Earnings in the benchmark gauge for American equities may be as much as $6 a share lower than analysts forecast this year should oil stay below $50 a barrel, according to Savita Subramanian and Dan Suzuki, New York-based strategists at Bank of America. (…)
The tumble in crude prices has prompted energy-stock analysts to slash estimates for capital expenditure for the next year, cutting them as much as 9.1 percent since July, according to data compiled by Bloomberg. Oil-and-gas companies are expected to lower investment by 6 percent in 2015, the most in six years.
Industrial companies will also slash capital spending this year by 15 percent, the first decline since 2009, projections show. U.S. Steel Corp., the country’s second-biggest producer of the metal, said this week it will lay off more than 750 employees at two pipe plants as the oil-price slump cuts investments by energy companies. (…)
Bank of America’s opinion that oil’s slump will trim profits contrasts with Goldman Sachs Group Inc.’s view. The latter’s David Kostin reiterated in a Jan. 5 note that every drop of $10 a barrel lifts earnings by $2 a share.
While the price declines in energy stocks have left the group with the weakest influence on U.S. equities in nine years, overall profit growth for the S&P 500 will still be crimped this year.
Earnings at energy companies of the index will fall 22 percent in 2015, bringing down the increase for profit by the broader gauge to 6.4 percent, according to the average analyst estimate compiled by Bloomberg. When oil prices reached a high in June, earnings growth was projected to be 6 percent for energy shares and 11 percent for the S&P 500, the data show.
While forward earnings are dropping sharply for the S&P 500 Energy sector, forward earnings are holding up quite well in the other sectors. This analysis is based on aggregate dollar values rather than per share.
Over the past 12 weeks through the week of 12/25, the forward earnings of the S&P 500 Energy sector plunged 30%, by $38 billion to $90 billion. As a result, S&P 500 forward earnings peaked during the week of October 2 at a record high and edged down by 3.2% through the end of the year. Excluding Energy, forward earnings rose to yet another record high at the end of 2014.
For the fourth quarter, 87 companies in the S&P 500 have issued negative EPS guidance and 21 companies have issued positive EPS guidance. The number of companies issuing negative EPS is well above the 5-year average (74), while the number of companies issuing positive EPS guidance is well below the five-year average (36).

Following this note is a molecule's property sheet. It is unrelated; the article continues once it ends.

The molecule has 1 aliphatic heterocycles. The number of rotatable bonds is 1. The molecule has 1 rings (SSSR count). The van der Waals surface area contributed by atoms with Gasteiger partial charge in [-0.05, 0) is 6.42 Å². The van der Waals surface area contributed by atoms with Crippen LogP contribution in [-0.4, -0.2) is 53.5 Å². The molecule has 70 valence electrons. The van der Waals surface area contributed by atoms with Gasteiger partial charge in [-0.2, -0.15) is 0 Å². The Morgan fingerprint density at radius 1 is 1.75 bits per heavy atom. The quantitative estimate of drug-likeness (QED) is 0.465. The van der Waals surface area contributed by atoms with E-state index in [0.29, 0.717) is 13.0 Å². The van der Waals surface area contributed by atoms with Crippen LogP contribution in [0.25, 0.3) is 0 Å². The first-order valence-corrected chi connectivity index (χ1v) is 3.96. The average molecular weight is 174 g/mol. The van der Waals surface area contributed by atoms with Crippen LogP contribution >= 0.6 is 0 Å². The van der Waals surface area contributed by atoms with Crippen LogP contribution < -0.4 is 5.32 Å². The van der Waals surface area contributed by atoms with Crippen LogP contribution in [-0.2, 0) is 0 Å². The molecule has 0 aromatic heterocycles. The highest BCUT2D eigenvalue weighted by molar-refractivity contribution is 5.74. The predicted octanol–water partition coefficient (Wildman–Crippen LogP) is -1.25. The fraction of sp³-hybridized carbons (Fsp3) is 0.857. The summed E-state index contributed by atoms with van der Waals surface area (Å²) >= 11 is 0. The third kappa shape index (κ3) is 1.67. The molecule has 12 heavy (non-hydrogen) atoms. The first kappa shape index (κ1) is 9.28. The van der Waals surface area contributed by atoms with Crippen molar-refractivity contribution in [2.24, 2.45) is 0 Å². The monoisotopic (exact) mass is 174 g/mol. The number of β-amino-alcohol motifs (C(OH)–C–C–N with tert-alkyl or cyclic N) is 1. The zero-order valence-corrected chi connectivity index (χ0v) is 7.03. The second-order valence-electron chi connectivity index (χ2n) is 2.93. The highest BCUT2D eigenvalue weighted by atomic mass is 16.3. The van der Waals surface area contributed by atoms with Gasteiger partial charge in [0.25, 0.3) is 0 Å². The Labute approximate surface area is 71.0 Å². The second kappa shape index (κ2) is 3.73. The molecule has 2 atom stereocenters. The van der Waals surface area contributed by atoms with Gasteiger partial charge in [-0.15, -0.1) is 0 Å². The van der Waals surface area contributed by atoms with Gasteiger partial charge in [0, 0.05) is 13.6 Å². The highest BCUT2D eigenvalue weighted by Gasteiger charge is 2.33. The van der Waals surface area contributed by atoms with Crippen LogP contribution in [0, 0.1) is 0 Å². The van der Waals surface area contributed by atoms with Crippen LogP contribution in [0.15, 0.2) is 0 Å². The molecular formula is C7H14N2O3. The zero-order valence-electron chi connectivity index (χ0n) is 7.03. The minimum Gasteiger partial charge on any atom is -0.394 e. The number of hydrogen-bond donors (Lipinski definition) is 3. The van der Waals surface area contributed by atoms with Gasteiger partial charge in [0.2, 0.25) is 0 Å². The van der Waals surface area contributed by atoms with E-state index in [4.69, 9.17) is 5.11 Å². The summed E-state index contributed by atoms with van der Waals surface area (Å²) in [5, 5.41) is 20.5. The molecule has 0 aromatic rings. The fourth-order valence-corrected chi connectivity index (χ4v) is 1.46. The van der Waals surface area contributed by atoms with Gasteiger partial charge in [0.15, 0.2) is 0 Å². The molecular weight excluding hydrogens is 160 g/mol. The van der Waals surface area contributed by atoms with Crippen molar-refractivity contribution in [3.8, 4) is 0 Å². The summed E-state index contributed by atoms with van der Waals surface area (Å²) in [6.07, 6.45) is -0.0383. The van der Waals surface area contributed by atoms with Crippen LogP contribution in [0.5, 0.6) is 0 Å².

At the sector level, the Information Technology and Consumer Discretionary sectors are tied for the highest number of companies issuing negative EPS guidance for the quarter. This is not surprising, as these two sectors have historically had the highest number of companies providing quarterly EPS guidance on average.
What is surprising, however, is the unusually high number of companies in the Consumer Discretionary sector issuing negative EPS guidance for Q4. While the number of companies issuing negative EPS guidance in the Information Technology sector (24) is 11% above the five-year average (21.6) for the sector, the number of companies issuing negative EPS guidance in the Consumer Discretionary sector (24) is 73% above the five-year average for the sector (13.9).
If the final number of companies in this sector issuing negative EPS guidance is 24, it will be the highest number for this sector since FactSet began tracking guidance in 2006. The current record high is 22, which occurred in both Q1 2014 and Q2 2014. In addition, the number of companies in the Consumer Discretionary sector issuing positive EPS guidance is tied for a record low (with Q1 2006) at three.
At the industry level, 13 of the 24 companies that have issued negative EPS guidance are in retail industries: Specialty Retail (8), Multiline Retail (3), and Internet & Catalog Retail (2).
Seven of the 24 companies that issued negative EPS guidance in this sector specifically discussed lower oil and gas prices in relation to their guidance. All seven companies stated that they either had not seen a positive impact to date, or that the positive impact was being offset by other negative factors.